- Manage your expectations with the touristy cafés/bars in the busy piazzas. It’s great for people watching and taking in views, but expect to pay double for underwhelming food/beverage selections. I typically order a Spritz, which is Aparol, Prosecco and fresh orange. Usually served in a large glass on ice and is great for sipping/crowd watching. This is a good tip for most major Italy tourist destinations.
- Try STREET food. Florence is great for this. It’s extremely affordable and delicious. Mercato Centrale for example is located directly beside the San Lorenzo market and it is treat for the senses. Meats, produce, spices, olive oils, cheese and those which are unfamiliar. Best of all, you can find a great Panini with fresh salumi and cheese with a cup of vino (plastic mind you) for 4E! Tripe is a specialty here in Florence and you can find sandwiches stall around the city with different variations. Tried it but think it’s an acquired taste for sure!
- Florence is definitely (CONFIRMED) the capital of LEATHER for Italy and maybe the world! This is truly the mecca for leather. Come with a plan and some ideas around what you want/need and shop around! Bartering is key. It is part of the culture and way of life in this city. I was given some tips from a kind man in the San Lorenzo market (as I’ve never felt very comfortable bartering). Get used to low-balling! He suggested that if someone is asking for 20E for a belt…say “I only have 10E to spend”. The worst that can happen is they say no. Shopping here in the low season is a serious advantage. This year in particular, has seen a slow down in the economy and tourism and so shop owners are keen to move product at good prices. In general the leather here is well worth the price considering the craftsmanship and quality for price compared to Canada! That being said, don’t let them bully you, because they are extremely intense and aggressive.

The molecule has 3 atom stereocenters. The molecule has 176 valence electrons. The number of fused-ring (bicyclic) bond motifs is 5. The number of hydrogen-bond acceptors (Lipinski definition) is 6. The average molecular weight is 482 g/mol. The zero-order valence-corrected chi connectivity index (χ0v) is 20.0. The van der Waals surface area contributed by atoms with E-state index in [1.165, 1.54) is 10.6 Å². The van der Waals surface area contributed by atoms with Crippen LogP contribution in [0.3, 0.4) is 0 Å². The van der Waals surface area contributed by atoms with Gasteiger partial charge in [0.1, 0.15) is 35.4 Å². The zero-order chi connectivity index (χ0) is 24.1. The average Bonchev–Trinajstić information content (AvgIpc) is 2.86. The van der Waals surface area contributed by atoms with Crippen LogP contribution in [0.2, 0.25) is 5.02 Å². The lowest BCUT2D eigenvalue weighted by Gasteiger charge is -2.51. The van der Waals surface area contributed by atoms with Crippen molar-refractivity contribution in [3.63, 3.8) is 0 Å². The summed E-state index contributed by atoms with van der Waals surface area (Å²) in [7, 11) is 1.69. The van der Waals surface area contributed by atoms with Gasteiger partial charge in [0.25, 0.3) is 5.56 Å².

- Book at hotel with complimentary buffet breakfast. You may have heard that the Italians can go a little over-board when it comes to food. The complimentary breakfasts in this country are un-real. It pretty much covers your breakfast and lunch and even includes fancy, delicious coffee.
Il Santino is def worth checking out. The staff are friendly, and there’s a huge selection of Tuscan wines to choose from. Simple, small, shared plates. CROSTINI is a big thing here in Florence. I’m not sure yet how it is different from Bruschetta but I’ll get back to you on that. Le Volpi e l’uva: Didn’t love as I thought the staff were not welcoming or friendly…I don’t dig wine snobs who think there are better because they know WINE! But this is a very local joint, so practice up your Italian, maybe your experience will be different than mine.
Pitti Gola: Was closed for construction but heard great things – these three talented dudes are running a fab wine bar and wine club.
- Wine Bars/Restos:
Coquinarius – (http://www.coquinarius.com)
Il Santino Via Santa Spirito, 60R/Santo Bevitore
Le Volpi e l’uva- Piazza de’ Rossi 1 – just across the bridge towards Ponte Vecchio
Pitti Gola e Cantina – Piazza de’ Pitti, 16
More to come on my findings and Tuscan wine tastings!